Reducing Train Noise

Reducing Train Noise

How to Soundproof Your House from Train Noise

If you live anywhere near a set of train tracks, chances are you’re all too familiar with the screaming blare of a train’s whistle. Reducing train noise may be difficult, unless you plan on moving, soundproofing your house is the best option to reduce the noise disturbance. This will allow you to block Train Horns & Whistle Noises altogether.

It may seem like these horns and whistles were designed to test the sanity of all within hearing distance, however they are in fact used as a safety precaution. The Federal Railroad Administration (FRA) actually requires all trains to sound their horns as a warning to oncoming traffic and pedestrians 15-20 seconds before entering a public highway-rail grade crossing. If the train is moving at a speed greater than 60 mph, the conductor is required to begin sounding the horn when the train is a full quarter mile away from the crossing.

To ensure the whistle is audible to all individuals in the surrounding area, it sounds at a minimum of 90 decibels and can reach up to 110 decibels, much louder than any other common city noise. A distinct pattern of 2 long blows, 1 short blow and then another long blow is used to distinguish the train’s horn from any other noise.

With that being said, there are ways to block the sound of train horns, whistles and noises from entering into your home.

Quiet Zones from Train Horn Noise

If you’re fed up with the constant train whistling, you may be able to go straight to the source. Some areas are eligible to become Quiet Zones by request, where horn restrictions can be put in place to reduce train noise near residential and commercial areas.

Quiet Zone qualification is only available in locations where there have been no ‘relevant collisions.’ In order to be considered, citizens must prove that the noise is having detrimental effects on the community. Applicants must also take action to improve train safety through other means such as putting up additional crossing signs and arms, or holding local education programs, informing drivers of the potential danger.

Successful “Quiet Zones” Near a Loud Train

The Cobb County Board of Commissioners in Powder Springs recently approved a Quiet Zone in the center of town. The town installed new safety equipment and updated sensors as alternative safety precautions.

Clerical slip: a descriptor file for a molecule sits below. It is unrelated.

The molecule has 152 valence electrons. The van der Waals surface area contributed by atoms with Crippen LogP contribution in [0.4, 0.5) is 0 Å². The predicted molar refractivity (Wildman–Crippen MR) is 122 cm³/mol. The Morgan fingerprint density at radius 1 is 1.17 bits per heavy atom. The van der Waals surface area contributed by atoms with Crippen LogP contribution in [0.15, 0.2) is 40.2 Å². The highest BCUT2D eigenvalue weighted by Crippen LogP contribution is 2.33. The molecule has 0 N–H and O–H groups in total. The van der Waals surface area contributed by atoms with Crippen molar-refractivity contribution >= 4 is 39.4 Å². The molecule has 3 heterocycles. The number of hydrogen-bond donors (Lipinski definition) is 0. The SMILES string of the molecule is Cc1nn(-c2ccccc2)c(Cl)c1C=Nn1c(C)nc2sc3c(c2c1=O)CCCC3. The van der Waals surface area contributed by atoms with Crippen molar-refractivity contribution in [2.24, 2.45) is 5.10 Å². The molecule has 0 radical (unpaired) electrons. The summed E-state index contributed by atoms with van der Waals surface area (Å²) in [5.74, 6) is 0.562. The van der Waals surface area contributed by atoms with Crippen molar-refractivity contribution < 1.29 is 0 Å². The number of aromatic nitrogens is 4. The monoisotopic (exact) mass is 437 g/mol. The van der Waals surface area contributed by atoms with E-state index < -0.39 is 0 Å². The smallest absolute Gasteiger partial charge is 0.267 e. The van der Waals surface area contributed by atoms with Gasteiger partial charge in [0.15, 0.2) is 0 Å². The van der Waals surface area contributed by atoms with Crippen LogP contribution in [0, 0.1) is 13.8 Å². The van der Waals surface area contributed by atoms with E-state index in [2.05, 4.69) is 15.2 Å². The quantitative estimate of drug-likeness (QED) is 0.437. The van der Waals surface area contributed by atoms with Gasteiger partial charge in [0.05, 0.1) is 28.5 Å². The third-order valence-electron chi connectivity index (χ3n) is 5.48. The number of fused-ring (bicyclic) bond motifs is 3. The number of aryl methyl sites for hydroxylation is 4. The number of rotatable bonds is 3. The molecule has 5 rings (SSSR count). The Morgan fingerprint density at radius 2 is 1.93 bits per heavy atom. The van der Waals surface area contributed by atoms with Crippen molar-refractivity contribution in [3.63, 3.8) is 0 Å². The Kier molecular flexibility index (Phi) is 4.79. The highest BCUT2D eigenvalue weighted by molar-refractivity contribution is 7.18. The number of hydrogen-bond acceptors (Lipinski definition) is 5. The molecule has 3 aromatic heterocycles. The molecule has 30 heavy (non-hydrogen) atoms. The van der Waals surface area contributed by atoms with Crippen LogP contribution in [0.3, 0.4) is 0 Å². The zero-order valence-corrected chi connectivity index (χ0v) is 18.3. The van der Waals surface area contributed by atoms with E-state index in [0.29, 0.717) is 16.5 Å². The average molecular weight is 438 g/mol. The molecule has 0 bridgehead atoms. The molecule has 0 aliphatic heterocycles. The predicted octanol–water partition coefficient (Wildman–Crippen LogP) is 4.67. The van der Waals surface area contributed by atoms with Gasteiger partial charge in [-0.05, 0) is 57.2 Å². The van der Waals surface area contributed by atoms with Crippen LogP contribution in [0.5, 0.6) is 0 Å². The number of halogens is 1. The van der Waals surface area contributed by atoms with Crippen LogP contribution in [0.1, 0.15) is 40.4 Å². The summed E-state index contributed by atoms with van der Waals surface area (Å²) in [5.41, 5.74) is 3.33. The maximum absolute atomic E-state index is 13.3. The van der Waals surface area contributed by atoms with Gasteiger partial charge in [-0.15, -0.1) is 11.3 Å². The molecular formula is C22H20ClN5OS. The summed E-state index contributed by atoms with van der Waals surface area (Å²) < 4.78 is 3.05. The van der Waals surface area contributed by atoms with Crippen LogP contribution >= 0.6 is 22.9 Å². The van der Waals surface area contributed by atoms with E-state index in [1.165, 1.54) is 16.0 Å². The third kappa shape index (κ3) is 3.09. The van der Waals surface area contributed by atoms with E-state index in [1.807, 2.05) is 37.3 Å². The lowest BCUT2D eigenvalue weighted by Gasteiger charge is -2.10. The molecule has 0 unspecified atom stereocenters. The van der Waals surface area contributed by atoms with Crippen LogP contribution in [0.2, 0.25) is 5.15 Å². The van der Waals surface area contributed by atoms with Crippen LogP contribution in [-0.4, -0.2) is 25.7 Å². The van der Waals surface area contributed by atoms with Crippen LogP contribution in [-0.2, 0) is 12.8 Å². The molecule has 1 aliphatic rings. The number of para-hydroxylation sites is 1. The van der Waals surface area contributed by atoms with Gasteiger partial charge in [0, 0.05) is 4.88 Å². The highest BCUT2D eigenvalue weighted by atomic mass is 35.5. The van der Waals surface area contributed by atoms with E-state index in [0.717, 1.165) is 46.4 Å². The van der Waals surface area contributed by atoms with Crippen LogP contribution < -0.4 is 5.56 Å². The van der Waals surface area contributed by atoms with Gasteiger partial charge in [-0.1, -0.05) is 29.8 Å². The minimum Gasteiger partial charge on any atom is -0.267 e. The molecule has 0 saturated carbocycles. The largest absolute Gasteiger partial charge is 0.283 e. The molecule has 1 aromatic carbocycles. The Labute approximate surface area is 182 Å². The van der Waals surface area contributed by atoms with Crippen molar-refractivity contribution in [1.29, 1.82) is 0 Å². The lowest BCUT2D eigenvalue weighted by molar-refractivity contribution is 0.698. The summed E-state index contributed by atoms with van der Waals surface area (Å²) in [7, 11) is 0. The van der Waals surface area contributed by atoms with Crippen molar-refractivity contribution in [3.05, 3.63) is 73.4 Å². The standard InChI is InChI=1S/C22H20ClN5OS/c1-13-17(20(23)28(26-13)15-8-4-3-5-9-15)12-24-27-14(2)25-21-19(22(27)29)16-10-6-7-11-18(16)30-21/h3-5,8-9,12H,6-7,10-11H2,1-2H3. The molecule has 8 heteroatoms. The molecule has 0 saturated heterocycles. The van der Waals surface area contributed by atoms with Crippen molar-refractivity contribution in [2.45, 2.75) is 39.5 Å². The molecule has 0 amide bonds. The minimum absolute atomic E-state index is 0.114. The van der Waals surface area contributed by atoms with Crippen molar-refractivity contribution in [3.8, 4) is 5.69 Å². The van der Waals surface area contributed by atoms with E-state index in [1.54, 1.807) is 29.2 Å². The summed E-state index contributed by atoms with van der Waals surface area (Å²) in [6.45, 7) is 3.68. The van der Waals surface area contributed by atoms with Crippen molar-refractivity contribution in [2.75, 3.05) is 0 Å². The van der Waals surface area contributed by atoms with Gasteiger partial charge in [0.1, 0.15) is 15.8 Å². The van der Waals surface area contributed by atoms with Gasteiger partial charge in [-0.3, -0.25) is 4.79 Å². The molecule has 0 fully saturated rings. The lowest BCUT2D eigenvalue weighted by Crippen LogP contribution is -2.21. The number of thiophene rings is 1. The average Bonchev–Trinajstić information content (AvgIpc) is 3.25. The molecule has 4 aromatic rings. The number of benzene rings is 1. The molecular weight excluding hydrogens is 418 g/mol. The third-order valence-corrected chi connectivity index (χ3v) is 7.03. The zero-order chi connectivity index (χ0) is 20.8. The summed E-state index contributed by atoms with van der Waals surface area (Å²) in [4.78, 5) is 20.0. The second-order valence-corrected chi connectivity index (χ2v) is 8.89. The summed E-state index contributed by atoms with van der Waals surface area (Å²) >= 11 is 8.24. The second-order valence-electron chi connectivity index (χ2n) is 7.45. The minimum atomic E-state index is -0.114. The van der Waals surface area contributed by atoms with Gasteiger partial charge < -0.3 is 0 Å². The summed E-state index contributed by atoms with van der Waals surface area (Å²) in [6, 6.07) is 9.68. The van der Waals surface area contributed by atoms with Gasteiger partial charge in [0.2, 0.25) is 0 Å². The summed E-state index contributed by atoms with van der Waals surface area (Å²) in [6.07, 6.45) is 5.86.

In Illinois, 64% of people live within a mile of railroad crossings. It comes as no surprise that the state has seen a dramatic rise in public support for Quiet Zones, and the zones have begun to appear all over the state.

Are you interested in turning your area into a Quiet Zone?

Request a Quiet Zone In Your Area

Soundproofing Tips for Reducing Train Noise

Becoming an approved Quiet Zone requires a large community effort, which is not always feasible. For individuals who are unable to achieve the qualifications required for Quiet Zone consideration, soundproofing is the solution.

The sound of a train’s horn, and it’s wheels squeaking on the tracks are typically a high-frequency sounds, meaning they have a shorter wavelength. High-frequency noises are easier to block than their low-frequency counterparts. The easiest ways to reduce these noises is by installing sound blocking products at the source of entry into your home.

  • Soundproof curtains are one of the easiest ways to combat train noise. These curtains are able to create a transmission loss of 35 decibels at high frequencies, making them the ideal defense against train noise. In residential areas, the majority of decibels caused by disturbing noise come in through the windows, so these curtains should be your first solution.
  • You can also abate noise by creating outdoor barriers. By building a fence around your yard you can diminish sound waves before they get to the walls of your house. You can further reduce sound waves by adding an outdoor sound blocking barrier row of shrubs or bushes in front of your home.
  • Check your exterior doors, as well as any outlets and openings. High-frequency train noise can transfer through any small crack or hole in your exterior walls. You might consider re-caulking your baseboards and window sills, or installing door sweeps and new gaskets to exterior doors. A decorative Soundproofing Blanket can also be installed over a door to prevent sound leaks.

Train noise can prevent you from conducting focused activities and can even hinder your ability to sleep through the night. Stop train noise in its tracks (pun intended)  by taking advantage of soundproofing solutions and talking to your city officials about becoming a Quiet Zone.

Have more soundproofing questions about reducing train noise in your town/home? Leave them in the comments below!


Reducing Train Noise
Article Name
Reducing Train Noise
Reduce train horn noise by working with regulatory agencies and municipal authorities. Consider soundproofing curtains if No Whistle Zone is not feasible.
Publisher Name
Residential Acoustics
Publisher Logo